How do freelancers get paid: by the hour or by the project?
Being self-employed, your salary doesn't quite look and function the same as it did when you were working for someone else. As an employee, you had a fairly dependable income, regardless of the amount of work you did. But that security vanishes when you become a freelancer.
The biggest difference is that you're in full control of your income.
And for many freelancers, that's a scary thought!
We're pulling back the veil on how freelancers get paid and my own best practices when it comes to setting your prices.
How Do Freelancers Get Paid: Flat Fee or Hourly Rate?
Some freelancers charge by the hour. Others charge a flat rate. Which one should you choose?
There aren't any hard-and-fast rules that favors one over the other. In fact, some freelancers opt to charge some clients by the hour and others on a project by project basis.
Not all projects are created equally, and you need to learn how to identify which type of pay scale makes the most sense to the projects you land.
For example, if you have a long-term project with multiple roles and responsibilities, it can seem almost impossible to break down your job into individual "projects". Or, when project goals are fuzzy and there's no distinct timeline, charging hourly makes sense.
Of course, charging per project has its perks. It can help you maximize your productivity since you're getting paid the same rate no matter how long it takes you. It gives the client a specific rate to anticipate with no surprises. And when you're charging different rates for different clients, agreeing on a set fee can take away the hassle of keeping up with your hours.
Let's look at the pros and cons of each so you can decide which makes the most sense for you:
Freelancer Pay By the Hour
If you're entering the freelance world from the traditional workforce, chances are you're tempted to opt for an hourly rate. You're still learning the ropes, not sure how long certain projects might take, and want to make sure you're paid for your time.
It sounds logical, but in most cases, I highly discourage you from taking this route.
When you charge by the hour, it gives the appearance that you value your own time more than you do the client's time. It also doesn't provide much transparency into your work (because how will they know how much time you actually spent on an assignment?).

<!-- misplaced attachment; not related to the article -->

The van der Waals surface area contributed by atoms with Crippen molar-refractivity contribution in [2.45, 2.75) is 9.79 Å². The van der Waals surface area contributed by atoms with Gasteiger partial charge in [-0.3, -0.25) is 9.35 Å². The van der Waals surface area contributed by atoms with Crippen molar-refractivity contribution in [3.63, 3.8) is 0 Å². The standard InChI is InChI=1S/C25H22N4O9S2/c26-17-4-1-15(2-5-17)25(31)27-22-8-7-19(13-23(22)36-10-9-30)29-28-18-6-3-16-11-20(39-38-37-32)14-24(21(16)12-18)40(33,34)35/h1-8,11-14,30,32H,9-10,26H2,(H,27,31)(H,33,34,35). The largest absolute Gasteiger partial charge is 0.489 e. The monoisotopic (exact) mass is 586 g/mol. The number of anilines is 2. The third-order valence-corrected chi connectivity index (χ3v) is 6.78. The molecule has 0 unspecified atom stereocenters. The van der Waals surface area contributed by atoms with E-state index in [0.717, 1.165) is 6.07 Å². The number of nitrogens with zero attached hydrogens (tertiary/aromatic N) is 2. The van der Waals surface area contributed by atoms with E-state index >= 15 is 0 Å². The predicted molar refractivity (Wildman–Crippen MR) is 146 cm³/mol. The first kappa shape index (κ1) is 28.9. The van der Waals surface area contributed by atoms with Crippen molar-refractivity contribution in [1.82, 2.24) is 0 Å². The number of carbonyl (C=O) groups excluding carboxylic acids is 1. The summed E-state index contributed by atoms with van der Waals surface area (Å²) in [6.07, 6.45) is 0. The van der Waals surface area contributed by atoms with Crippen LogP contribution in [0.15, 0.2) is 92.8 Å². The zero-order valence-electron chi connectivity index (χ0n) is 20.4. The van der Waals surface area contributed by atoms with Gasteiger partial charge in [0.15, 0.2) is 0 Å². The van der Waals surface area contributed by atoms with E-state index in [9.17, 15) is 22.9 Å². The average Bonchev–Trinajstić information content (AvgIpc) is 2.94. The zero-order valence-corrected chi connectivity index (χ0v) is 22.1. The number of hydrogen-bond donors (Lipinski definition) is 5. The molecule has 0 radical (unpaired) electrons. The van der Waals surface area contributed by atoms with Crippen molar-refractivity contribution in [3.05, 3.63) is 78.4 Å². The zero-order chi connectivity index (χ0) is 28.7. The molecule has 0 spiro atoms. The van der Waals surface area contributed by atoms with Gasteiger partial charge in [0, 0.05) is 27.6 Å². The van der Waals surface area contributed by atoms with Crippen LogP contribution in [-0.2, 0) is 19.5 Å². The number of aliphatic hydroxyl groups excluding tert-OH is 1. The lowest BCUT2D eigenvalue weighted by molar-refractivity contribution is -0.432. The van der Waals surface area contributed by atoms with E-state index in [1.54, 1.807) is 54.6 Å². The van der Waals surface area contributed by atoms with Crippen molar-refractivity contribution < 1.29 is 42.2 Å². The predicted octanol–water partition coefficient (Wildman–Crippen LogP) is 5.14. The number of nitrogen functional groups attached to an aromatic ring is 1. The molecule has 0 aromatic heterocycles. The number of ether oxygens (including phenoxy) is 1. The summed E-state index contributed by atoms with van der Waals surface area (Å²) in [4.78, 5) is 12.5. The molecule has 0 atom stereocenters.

I recently worked with a branding client who shared a story about her outsourced CMO. The monthly fee she paid included eight hours of work, but she felt like the CMO was long winded during meetings and quickly ate up the promised eight hours on work that should have taken half the time.
Though she felt the CMO did offer valuable advice, she was more concerned about how that time was used.
This is a common issue for pay-by-the-hour projects. Though you may be doing all the right things, your clients become more concerned with how that time is used. They're paying for it, after all, and want to feel like they're getting their money's worth.
If you want to make a certain hourly rate, it's better for you and your client when you can estimate how long projects will take you. This way, there's a concrete agreement from the start: clients know exactly what they're paying and you have incentive to work studiously to finish the project on time.
Freelancer Pay by the Project
In my experience, I find it more desirable to charge per project for several reasons:
First, I'm terrible at tracking my time. I glance at the clock occasionally, but I have to ballpark my guess on how much time I spend on projects. If I had to track every minute I work on a blog post, I'd go crazy.
Second, the client isn't paying me for my time. They're paying me to do a specific task. It doesn't matter to them how long it takes, provided I complete the work as promised and deliver it to them by or before the deadline.
Third, when you charge a flat rate, your income potential increases. Charging by the hour means you're pay is limited to the hours you work. But flat rates add a little more flexibility. You might finish projects early, which leaves you to take on more work or work fewer hours.
Also, having a set rate makes me look more professional and in control of my work. Being able to estimate project costs only comes through experience, which adds to my credibility.
I get that some projects aren't suited for flat rates. If you're building out an entire website whose scope is likely to change midway through the project, you're probably better off charging by the hour.
But as you grow into your freelance career and start recognizing how long projects take and how much you need to make from your work, you may find that charging a flat rate is the most effective way to grow your income.
How to Get Paid as a Freelancer: Best Practice
There's no right or wrong way to determine how to get paid as a freelancer. It's largely a matter of how you prefer to work. In fact, you may find that you need the best of both worlds to remain profitable while also satisfying your clients.
Worst case scenario, you try one method and change it later if it doesn't work for you. As long as you commit to your clients and find an agreeable method that suits you both, you'll be too busy counting your money to give it much thought.
How do you bill your clients as a freelancer? Drop a comment below to share your thoughts.